It seems like Paul felt that a quote from Deuteronomy 25:4 was appropriate here and he uses it completely as written as far the NIV goes – but he doesn’t mean it literally but figuratively. This is something that’s been a bit of an overdue topic. We’re literalists. When we read our documents like the Bill of Rights or the Constitution, we don’t see a lot of metaphorical or figurative languages. The Bible speaks to a culture that believes in metaphor and poetic language. That’s why Paul can arrive at the conclusion he does to support his assertion – he knows that his audience won’t rush out to buy oxen and land and wheat. He knows they get his point – he is their ox, they are the wheat on the farmer’s (God’s) land – they’re supposed to provide for him.

But we did not use this right. On the contrary, we put up with anything rather than hinder the gospel of Christ.

Perhaps the church is feeling slighted that Paul chooses to act as he does. In their culture, accepting gifts would make Paul a client and the church his patron. The patron provides for traveling expenses, food, shelter, clothing, legal protection, that sort of thing. The client owes the patron his favor and his services. Paul spends so much time here saying that (1) the church ought to be providers (2) but he personally doesn’t want to be provided for. Could that be a slight as if Paul doesn’t like them? After all, in Philippians 4:10-20 he acknowledges that gifts were sent to him. Isn’t he breaking his own rule? Perhaps he had his reasons for this – we’ll never know.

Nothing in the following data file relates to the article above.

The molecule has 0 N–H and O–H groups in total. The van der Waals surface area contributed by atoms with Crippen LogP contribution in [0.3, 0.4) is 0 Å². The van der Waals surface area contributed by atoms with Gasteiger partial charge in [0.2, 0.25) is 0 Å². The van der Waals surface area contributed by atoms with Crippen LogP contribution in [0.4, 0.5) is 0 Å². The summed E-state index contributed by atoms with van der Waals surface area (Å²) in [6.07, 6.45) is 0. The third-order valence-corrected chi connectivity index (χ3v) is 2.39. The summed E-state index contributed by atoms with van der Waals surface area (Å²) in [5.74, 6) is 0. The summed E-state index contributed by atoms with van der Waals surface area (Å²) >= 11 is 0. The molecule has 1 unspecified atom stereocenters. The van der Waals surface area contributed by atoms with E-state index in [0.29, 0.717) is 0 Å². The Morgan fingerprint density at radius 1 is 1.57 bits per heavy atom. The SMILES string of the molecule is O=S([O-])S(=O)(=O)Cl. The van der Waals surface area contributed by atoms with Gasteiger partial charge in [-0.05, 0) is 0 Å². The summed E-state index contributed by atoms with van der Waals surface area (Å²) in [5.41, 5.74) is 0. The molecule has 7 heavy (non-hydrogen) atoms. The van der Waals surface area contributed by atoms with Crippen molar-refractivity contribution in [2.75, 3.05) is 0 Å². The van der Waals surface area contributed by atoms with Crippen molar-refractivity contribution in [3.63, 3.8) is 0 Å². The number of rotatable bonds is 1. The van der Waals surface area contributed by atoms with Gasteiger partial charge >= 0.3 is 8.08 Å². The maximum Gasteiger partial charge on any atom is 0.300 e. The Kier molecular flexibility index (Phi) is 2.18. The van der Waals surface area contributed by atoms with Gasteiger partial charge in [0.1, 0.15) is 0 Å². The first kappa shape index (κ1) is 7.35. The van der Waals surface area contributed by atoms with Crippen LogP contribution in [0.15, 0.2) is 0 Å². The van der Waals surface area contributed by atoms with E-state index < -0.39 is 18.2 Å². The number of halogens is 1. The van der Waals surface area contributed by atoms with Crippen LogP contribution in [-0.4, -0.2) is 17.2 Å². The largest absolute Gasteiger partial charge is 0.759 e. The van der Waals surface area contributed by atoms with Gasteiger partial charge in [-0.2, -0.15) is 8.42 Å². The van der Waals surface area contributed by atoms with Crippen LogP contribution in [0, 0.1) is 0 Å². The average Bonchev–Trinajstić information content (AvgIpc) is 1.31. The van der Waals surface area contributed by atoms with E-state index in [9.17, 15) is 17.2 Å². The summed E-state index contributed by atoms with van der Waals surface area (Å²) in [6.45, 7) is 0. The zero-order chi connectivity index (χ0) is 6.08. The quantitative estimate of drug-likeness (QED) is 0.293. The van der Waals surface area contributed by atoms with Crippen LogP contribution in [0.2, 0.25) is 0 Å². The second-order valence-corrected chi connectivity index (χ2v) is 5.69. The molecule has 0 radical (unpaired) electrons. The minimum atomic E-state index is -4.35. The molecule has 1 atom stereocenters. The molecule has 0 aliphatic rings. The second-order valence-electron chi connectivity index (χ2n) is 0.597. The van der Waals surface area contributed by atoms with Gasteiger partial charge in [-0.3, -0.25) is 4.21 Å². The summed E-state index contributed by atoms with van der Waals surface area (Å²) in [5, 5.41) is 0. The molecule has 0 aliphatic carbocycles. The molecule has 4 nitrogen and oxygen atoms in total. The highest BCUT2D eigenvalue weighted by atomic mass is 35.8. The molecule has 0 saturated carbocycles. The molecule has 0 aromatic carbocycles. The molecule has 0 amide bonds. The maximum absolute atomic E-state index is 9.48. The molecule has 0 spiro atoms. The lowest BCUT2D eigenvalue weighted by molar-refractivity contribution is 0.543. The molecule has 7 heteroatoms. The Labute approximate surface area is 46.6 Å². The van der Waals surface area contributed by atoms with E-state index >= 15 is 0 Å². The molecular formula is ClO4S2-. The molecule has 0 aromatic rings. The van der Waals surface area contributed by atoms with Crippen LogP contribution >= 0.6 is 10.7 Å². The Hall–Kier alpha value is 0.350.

Don’t you know that those who serve in the temple get their food from the temple, and that those who serve at the altar share in what is offered on the altar? In the same way, the Lord has commanded that those who preach the gospel should receive their living from the gospel.

Now he’s reinforcing his earlier assertion with the direct statement – that the Corinthians have an obligation to provide for those who serve them.

But I have not used any of these rights. And I am not writing this in the hope that you will do such things for me, for I would rather die than allow anyone to deprive me of this boast. For when I preach the gospel, I cannot boast, since I am compelled to preach. Woe to me if I do not preach the gospel! If I preach voluntarily, I have a reward; if not voluntarily, I am simply discharging the trust committed to me. What then is my reward? Just this: that in preaching the gospel I may offer it free of charge, and so not make full use of my rights as a preacher of the gospel.

Paul might not have been like the other apostles from the very beginning, he might not have been like them in the sense of doing things as they would do it and that might have singled him out as the odd man out. But like it or not, he is, in fact, an apostle and that comes with rights that are up to him whether or not he wants to use them. Other people may have expectations, about things he could do differently so that they could like him – if he’d just accept our gifts, if he’d just get married, if he’s just etc. But all Paul really wants to do is preach, he doesn’t want to beholden to anyone or for there to be any diversion from preaching. I think he’s letting them know that just because Paul is different than other apostles, they shouldn’t treat him as anything less than what he is.